“We value our relationship with our state partners and appreciate the opportunity to collaborate with them on our shared priorities, including infrastructure, transportation and other initiatives that provide more resources for Nashville neighborhoods,” says TJ Ducklo, Cooper’s communications chief.
But now the contract must go to the Metro Council.
When the council convenes July 5, one of the few members expected to speak on behalf of the deal will be Robert Swope, who signed on as one of the bill’s co-sponsors.
“I think it's a very good thing,” the District 4 councilmember says. “One, it puts Nashville in an incredibly unique light on a global stage, that we are the most welcoming city on earth. And everyone seems to be in lockstep agreement that if we host one, we’ll host both.”
As for the deal itself, the guarantees sold Swope, one of the council’s few conservatives. Security costs are only increasing for these events, which require years-long preparations, including things like hardening police systems to make them immune to foreign hackers.
“I will compliment the mayor's office in saying that this is an unbelievable ironclad contract to where the city spends absolutely zero,” Swope says. “It is completely covered and paid for. Honest to God, I can't believe the RNC agreed to it.”
While Swope would like to bring both conventions to the city, many of his colleagues have publicly come out against the bill, raising the specter that the measure could die on first reading, a rare occurrence. At-Large Councilmember Bob Mendes tweeted his opposition early, as did others, including Freddie O’Connell, who is Cooper’s first declared opponent in next year’s mayoral election.
“The national Republican playbook is attacking Democratically led cities, right?” O’Connell says. “And so, like, this is basically the governor inviting his party to come in and take a dump on the city of Nashville.”
Angie Henderson's District 34 includes some very Republican parts of West Nashville and normally would be an ally of the effort. She says, however, she has some “concerns” and is considering co-signing a letter to state GOP chief Scott Golden as a first step.
At-Large Councilmember Zulfat Suara, though, already was a no — as were other progressives on the council, including Ginny Welsch, Emily Benedict, Sandra Sepulveda and more.
“When I think about Roe v. Wade, I think about all the Republican justices that decided to overturn it,” Suara says. “And so as a woman, and for women out there, I have a chance to vote for them. And that's what this vote is for me. And then I also thought about what happened with Nashville, with the redistricting — our Republican state legislators decided to undermine [Nashville’s] power in D.C., decided to infringe on the rights of people, that choose to dilute our power. Right? When they cut Nashville in three? That was a vote that they made. And this is my vote.”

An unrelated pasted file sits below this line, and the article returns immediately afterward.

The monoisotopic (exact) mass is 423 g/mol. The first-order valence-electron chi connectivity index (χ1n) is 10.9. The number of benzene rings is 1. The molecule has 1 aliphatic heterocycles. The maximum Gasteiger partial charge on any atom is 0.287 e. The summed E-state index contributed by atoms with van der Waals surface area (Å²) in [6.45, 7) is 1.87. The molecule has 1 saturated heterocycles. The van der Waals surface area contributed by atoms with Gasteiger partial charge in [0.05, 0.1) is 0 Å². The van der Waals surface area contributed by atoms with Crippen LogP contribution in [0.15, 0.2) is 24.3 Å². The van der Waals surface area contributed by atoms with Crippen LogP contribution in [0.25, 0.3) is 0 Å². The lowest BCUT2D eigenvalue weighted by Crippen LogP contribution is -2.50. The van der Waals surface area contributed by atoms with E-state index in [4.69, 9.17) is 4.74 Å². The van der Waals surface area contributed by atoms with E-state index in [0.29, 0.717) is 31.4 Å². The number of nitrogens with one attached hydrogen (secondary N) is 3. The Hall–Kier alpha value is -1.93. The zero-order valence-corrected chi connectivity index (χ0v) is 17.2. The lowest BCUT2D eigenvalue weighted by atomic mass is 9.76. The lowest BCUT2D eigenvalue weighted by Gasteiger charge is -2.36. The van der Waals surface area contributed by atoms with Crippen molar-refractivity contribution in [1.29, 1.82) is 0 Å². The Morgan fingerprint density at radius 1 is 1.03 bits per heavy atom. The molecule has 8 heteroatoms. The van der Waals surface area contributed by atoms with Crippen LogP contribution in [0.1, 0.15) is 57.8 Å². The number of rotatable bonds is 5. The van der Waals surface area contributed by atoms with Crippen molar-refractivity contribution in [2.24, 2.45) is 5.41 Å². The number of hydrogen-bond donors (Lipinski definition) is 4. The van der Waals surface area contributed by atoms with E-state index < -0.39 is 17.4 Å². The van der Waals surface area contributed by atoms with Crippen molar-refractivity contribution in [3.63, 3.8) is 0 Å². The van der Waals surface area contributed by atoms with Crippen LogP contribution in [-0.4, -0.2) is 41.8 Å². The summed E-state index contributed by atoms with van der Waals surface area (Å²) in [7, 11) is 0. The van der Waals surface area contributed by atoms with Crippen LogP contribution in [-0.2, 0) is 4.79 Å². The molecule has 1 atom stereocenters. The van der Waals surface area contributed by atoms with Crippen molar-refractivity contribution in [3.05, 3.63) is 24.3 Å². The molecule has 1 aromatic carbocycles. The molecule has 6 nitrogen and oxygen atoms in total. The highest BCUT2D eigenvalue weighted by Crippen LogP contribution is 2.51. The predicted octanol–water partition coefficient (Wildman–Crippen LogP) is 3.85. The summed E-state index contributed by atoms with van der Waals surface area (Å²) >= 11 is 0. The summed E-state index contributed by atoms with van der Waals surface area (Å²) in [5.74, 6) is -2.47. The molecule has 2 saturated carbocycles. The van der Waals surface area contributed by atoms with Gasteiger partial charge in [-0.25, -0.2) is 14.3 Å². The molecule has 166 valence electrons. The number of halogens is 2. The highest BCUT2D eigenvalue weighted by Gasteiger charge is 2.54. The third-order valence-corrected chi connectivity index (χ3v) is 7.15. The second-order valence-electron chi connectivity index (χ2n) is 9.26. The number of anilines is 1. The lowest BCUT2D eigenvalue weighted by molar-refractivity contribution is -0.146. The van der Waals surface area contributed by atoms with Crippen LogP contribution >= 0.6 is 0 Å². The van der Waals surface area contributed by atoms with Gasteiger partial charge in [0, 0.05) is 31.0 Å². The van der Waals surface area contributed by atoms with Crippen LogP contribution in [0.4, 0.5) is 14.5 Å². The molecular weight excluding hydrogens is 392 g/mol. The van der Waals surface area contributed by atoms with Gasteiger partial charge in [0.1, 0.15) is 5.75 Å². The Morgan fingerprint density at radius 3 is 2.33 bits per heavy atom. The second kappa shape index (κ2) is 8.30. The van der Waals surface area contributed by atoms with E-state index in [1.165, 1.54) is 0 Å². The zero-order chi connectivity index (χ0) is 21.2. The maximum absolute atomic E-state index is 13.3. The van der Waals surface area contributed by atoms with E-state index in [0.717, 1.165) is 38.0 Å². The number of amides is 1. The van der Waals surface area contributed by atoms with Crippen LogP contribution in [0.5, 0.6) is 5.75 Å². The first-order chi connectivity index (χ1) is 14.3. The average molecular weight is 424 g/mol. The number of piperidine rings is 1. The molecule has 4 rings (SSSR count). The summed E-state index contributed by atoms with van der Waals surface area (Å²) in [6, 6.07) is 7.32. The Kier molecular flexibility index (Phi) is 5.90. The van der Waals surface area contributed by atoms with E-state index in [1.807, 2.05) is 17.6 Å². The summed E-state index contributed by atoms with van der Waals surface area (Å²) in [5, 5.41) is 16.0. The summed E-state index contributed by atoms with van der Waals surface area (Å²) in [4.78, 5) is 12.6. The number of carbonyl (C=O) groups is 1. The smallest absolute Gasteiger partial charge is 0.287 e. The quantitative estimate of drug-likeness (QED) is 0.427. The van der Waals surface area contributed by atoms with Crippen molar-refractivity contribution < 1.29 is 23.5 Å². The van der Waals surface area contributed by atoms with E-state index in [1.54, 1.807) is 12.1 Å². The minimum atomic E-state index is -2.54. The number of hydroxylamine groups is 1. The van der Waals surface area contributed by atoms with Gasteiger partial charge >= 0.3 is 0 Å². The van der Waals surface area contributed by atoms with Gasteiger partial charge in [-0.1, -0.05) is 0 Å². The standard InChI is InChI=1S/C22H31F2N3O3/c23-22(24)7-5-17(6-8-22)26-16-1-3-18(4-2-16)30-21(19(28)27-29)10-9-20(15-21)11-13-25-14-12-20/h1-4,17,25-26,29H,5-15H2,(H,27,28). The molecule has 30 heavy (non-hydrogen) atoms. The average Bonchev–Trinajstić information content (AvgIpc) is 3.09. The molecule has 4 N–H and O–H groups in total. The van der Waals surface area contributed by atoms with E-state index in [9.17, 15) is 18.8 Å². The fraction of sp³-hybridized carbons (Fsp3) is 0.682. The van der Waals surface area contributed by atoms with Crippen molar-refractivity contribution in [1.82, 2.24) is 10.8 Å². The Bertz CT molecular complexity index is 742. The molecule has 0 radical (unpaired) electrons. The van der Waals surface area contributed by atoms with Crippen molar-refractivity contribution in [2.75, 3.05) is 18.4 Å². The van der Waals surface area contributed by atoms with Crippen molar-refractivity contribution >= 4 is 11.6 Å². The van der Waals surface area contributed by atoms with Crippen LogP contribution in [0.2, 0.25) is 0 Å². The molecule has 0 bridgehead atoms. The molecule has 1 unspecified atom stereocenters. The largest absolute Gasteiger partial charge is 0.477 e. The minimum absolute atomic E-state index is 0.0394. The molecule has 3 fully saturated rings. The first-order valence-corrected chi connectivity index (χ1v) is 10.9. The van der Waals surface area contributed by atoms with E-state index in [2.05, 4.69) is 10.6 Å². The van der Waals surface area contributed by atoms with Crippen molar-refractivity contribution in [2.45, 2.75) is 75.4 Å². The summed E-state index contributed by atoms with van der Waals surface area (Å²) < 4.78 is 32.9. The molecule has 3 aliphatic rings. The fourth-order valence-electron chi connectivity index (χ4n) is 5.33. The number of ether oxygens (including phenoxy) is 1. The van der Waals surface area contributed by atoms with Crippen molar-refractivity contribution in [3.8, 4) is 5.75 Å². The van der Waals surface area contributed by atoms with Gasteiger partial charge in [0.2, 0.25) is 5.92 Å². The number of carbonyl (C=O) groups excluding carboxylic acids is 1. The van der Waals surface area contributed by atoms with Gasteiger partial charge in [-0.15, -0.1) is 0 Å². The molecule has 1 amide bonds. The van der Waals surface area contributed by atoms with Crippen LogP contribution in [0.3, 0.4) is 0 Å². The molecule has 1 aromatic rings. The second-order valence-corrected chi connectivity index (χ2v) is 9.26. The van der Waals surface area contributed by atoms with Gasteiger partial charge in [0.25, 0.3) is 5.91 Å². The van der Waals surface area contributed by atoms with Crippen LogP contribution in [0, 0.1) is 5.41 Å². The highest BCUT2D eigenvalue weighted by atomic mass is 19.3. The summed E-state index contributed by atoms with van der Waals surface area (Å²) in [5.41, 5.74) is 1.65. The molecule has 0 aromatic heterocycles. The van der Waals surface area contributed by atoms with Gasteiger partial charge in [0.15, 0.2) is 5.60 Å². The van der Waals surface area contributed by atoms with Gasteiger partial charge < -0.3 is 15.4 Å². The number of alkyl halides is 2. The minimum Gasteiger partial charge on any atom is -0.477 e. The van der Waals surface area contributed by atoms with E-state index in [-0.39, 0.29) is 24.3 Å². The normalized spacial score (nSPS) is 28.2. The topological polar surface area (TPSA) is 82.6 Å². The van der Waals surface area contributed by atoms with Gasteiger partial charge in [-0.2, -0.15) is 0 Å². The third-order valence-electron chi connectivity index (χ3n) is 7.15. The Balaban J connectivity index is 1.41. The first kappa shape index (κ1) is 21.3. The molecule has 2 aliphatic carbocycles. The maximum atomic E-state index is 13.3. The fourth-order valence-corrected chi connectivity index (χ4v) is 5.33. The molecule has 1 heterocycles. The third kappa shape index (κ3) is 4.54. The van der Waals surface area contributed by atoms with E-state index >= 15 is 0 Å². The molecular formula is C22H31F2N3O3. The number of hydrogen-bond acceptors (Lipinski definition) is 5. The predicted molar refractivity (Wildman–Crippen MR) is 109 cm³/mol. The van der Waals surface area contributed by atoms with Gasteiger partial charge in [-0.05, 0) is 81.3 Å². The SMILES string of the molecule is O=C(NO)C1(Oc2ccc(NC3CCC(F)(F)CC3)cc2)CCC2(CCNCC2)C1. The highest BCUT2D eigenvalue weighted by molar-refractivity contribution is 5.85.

Given the tenor of the country’s politics right now, Mendes thinks that neither the RNC or DNC would be a good idea.
“I don't want either party's political conventions here for the foreseeable future,” Mendes says.
A Washington, D.C., source familiar with the Democratic convention process says efforts aimed at bringing the 2028 convention here might be moot, as the city isn’t big enough to actually host the DNC.
“Nashville is likely far too small and wouldn't have the hotel rooms to accommodate the Democratic convention, which is typically at least two times bigger than the Republicans’," says the source. "I think we're actually three times when you look at the overall footprint."
The finalists for 2024 — Atlanta, Chicago, Houston and New York — are all substantially larger cities than Nashville.
Then there's the question of economic impact. One of the arguments that resonated with Democratic city councilmembers in Milwaukee — who voted unanimously in favor of bringing the RNC to that city — was the estimate of $100-200 million in benefits to the city. Holy Cross professor Victor Matheson, an economist who studies political conventions, disputes the “multiplier effect” that achieves those valuations, especially for Nashville.
“While there's no doubt that hotel occupancy will increase during political conventions, it won't increase by that much over the regular level, because your hotels are usually full,” Matheson says. “And so, if you're not careful, you do all the addition and the multiplication, but you don't do any of the subtraction that you really should do. The other thing about a political convention in particular is it's such a security nightmare that regulars avoid the area around this like the plague, as well.”